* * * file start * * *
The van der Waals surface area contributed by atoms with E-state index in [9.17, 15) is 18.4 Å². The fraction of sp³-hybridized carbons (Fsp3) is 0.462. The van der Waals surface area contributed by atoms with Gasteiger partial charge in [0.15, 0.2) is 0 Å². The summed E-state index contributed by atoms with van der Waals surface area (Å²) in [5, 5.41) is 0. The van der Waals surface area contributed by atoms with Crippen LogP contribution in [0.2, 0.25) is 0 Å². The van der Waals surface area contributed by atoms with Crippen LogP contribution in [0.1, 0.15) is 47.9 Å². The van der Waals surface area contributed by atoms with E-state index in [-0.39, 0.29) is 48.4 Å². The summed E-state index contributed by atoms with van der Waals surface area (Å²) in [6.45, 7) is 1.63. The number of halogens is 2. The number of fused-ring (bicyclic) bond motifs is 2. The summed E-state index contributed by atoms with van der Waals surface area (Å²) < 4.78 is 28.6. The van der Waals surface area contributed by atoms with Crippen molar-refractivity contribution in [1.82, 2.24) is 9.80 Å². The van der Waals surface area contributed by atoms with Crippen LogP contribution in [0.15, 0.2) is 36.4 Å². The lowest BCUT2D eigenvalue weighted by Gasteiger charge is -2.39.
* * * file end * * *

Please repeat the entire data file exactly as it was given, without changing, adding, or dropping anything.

The van der Waals surface area contributed by atoms with E-state index in [9.17, 15) is 18.4 Å². The fraction of sp³-hybridized carbons (Fsp3) is 0.462. The van der Waals surface area contributed by atoms with Gasteiger partial charge in [0.15, 0.2) is 0 Å². The summed E-state index contributed by atoms with van der Waals surface area (Å²) in [5, 5.41) is 0. The van der Waals surface area contributed by atoms with Crippen LogP contribution in [0.2, 0.25) is 0 Å². The van der Waals surface area contributed by atoms with Crippen LogP contribution in [0.1, 0.15) is 47.9 Å². The van der Waals surface area contributed by atoms with E-state index in [-0.39, 0.29) is 48.4 Å². The summed E-state index contributed by atoms with van der Waals surface area (Å²) in [6.45, 7) is 1.63. The number of halogens is 2. The number of fused-ring (bicyclic) bond motifs is 2. The summed E-state index contributed by atoms with van der Waals surface area (Å²) < 4.78 is 28.6. The van der Waals surface area contributed by atoms with Crippen molar-refractivity contribution in [1.82, 2.24) is 9.80 Å². The van der Waals surface area contributed by atoms with Crippen LogP contribution in [0.15, 0.2) is 36.4 Å². The lowest BCUT2D eigenvalue weighted by Gasteiger charge is -2.39.